• Vidal-Lopez, Román. (2012). Nana naguan' rihaan nij síí chihaan' | Consejos para la gente Triqui | Words of counsel for the Triqui people. Edited by George A Broadwell, Ashley LaBoda, Sharone Horowit-Hendler, and Gabriela Aquino Dehesa.  IMS Occasional Publication No. 16. Albany NY: University at Albany.

     

  • Broadwell, George Aaron; Jennifer Stromer-Galley; Tomek Strzalkowski; Samira Shaikh, Sarah Taylor, Umit Boz, Alana Elia, Laura Jiao, Ting Liu, and Nick Webb (2012). Modeling socio-cultural phenomena in discourse. Journal of Natural Language Engineering.
  •  Broadwell, George A; Castellucci, Gregg, and Megan Knickerbocker (2011). Toward an optimal account of partial agreement in Kaqchikel..  in Miriam Butt and Tracy Holloway King, eds. Proceedings of the Lexical Functional Grammar 2011 conference.  (Available at http://csli-publications.stanford.edu)
  • Broadwell, George A. (in press). Timucua -ta: Muskogean parallels. in Michael Picone and Catherine Evans Davies, eds. Language Variety in the Southeast III: Historical and contemporary perspectives. Tuscaloosa, AL: University of Alabama Press.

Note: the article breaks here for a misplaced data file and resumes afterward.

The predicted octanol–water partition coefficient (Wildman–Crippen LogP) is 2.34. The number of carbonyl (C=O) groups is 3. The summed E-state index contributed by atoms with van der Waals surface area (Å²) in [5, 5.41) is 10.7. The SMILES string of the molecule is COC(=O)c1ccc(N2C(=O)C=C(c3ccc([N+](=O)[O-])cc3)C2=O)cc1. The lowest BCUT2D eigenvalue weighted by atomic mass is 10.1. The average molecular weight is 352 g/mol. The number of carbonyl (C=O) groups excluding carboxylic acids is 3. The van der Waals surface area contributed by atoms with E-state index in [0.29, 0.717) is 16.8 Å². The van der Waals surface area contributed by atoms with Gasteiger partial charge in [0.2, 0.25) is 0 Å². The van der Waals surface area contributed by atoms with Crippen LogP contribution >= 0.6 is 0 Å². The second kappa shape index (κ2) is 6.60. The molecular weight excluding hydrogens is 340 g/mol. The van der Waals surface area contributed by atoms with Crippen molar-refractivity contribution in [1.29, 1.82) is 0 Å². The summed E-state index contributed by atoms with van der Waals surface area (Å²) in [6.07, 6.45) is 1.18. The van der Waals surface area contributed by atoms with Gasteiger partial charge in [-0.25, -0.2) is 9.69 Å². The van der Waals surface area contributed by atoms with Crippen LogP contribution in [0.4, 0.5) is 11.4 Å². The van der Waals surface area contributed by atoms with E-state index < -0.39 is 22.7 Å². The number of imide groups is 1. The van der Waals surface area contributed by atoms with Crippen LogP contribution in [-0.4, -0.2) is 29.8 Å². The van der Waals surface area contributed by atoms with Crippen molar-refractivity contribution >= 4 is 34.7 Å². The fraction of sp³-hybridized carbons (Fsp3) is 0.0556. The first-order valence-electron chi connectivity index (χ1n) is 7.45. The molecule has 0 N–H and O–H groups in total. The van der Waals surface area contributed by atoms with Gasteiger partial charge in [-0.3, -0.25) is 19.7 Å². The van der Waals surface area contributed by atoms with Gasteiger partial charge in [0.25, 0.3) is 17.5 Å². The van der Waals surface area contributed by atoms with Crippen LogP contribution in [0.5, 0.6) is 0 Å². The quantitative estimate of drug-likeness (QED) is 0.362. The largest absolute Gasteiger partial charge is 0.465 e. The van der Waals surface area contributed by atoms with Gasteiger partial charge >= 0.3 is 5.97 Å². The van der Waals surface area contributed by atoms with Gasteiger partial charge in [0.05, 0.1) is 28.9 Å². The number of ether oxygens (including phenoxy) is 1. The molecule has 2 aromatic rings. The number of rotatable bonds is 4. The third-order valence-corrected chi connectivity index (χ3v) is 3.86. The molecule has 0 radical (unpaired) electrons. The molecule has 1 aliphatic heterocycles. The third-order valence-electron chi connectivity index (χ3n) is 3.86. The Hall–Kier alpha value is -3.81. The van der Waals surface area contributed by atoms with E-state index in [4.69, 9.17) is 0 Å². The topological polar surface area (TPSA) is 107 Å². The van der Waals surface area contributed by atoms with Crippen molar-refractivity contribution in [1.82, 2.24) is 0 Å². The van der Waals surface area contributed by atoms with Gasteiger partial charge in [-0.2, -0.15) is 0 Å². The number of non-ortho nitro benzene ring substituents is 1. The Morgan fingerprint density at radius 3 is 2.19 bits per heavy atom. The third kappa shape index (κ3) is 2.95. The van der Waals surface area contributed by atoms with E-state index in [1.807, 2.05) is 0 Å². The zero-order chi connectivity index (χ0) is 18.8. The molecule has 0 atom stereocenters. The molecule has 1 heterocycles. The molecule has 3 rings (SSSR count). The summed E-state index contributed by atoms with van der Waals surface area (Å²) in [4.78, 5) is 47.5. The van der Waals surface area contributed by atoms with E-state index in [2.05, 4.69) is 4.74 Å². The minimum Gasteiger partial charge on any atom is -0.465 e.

• Samira Shaikh, Tomek Strzalkowski, Aaron Broadwell, Jennifer Stromer-Galley, Sarah Taylor, and Nick Webb (2010) MPC: A Multi-Party Chat Corpus For Modeling Social Phenomena In Discourse. Proc. of LREC-2010 Conference, Malta
  • Broadwell, George A. (2010). Two movement paradoxes in Zapotec. in Miriam Butt and Tracy Holloway King, eds. Proceedings of the Lexical Functional Grammar 2010 conference. (Available at http://csli-publications.stanford.edu)
  • Broadwell, George A. (2008). Turkish suspended affixation is lexical sharing. in Miriam Butt and Tracy Holloway King, eds. Proceedings of the Lexical Functional Grammar 2008 conference. (Available at http://csli-publications.stanford.edu)
  • Broadwell, George A. (2007). Lexical sharing and non-projecting words: The case of Zapotec adjectives. in Miriam Butt and Tracy Holloway King, eds. Proceedings of the Lexical Functional Grammar 2007 conference. (Available at http://csli-publications.stanford.edu)  
  • Broadwell, George A. (2006). Alignment, precedence, and the typology of pied-piping with inversion. in Miriam Butt and Tracy Holloway King, eds. Proceedings of the Lexical Functional Grammar 2006 conference. (Available at http://csli-publications.stanford.edu)
  • Broadwell, George A. (2005). It ain't necessarily S(V)O: Two kinds of VSO languages. in Miriam Butt and Tracy Holloway King, eds. Proceedings of the Lexical Functional Grammar 2005 conference. (Available at http://csli-publications.stanford.edu)